Oct/Nov 2016 Poetry Special Feature

Jimmy Roger Billy

by Jane Collins

Image courtesy of the British Library Online Photo Collection

Jimmy Roger Billy

They are dying, the boys I lay
with in fields and dry places, gone
like the bogs and thickets of that town,
overtaken by townhouses
sprouted on roadsides we flew past
in GTOs and Camaros,
tossing out beer cans and lit butts,
past the bridge we jumped from on
summer days, past the circle of
white pines I waved to when I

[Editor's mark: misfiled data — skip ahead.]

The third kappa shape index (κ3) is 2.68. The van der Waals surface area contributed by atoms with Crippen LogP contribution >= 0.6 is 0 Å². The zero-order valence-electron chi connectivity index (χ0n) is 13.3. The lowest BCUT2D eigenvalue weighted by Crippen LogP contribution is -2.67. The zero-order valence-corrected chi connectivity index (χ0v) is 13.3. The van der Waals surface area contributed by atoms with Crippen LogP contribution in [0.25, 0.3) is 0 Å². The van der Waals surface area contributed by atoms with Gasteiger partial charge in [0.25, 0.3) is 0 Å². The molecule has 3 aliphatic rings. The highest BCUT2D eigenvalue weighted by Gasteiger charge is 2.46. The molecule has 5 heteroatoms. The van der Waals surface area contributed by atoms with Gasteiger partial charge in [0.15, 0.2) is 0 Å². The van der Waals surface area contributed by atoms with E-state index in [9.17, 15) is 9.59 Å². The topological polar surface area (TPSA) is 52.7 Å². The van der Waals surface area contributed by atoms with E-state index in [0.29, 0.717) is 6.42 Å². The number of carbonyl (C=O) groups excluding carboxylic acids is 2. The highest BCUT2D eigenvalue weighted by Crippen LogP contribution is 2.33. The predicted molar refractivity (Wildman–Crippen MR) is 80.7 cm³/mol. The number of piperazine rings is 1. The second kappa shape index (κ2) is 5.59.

moved away and they remained.
In the hospital, Billy told me,
"I'd rather drink than live," his mouth
a wide brown circle of doubt, his breath
shallow and quick, his skin pulled tight.
They all went like that, drinking to
the end, the illusion of our youth.


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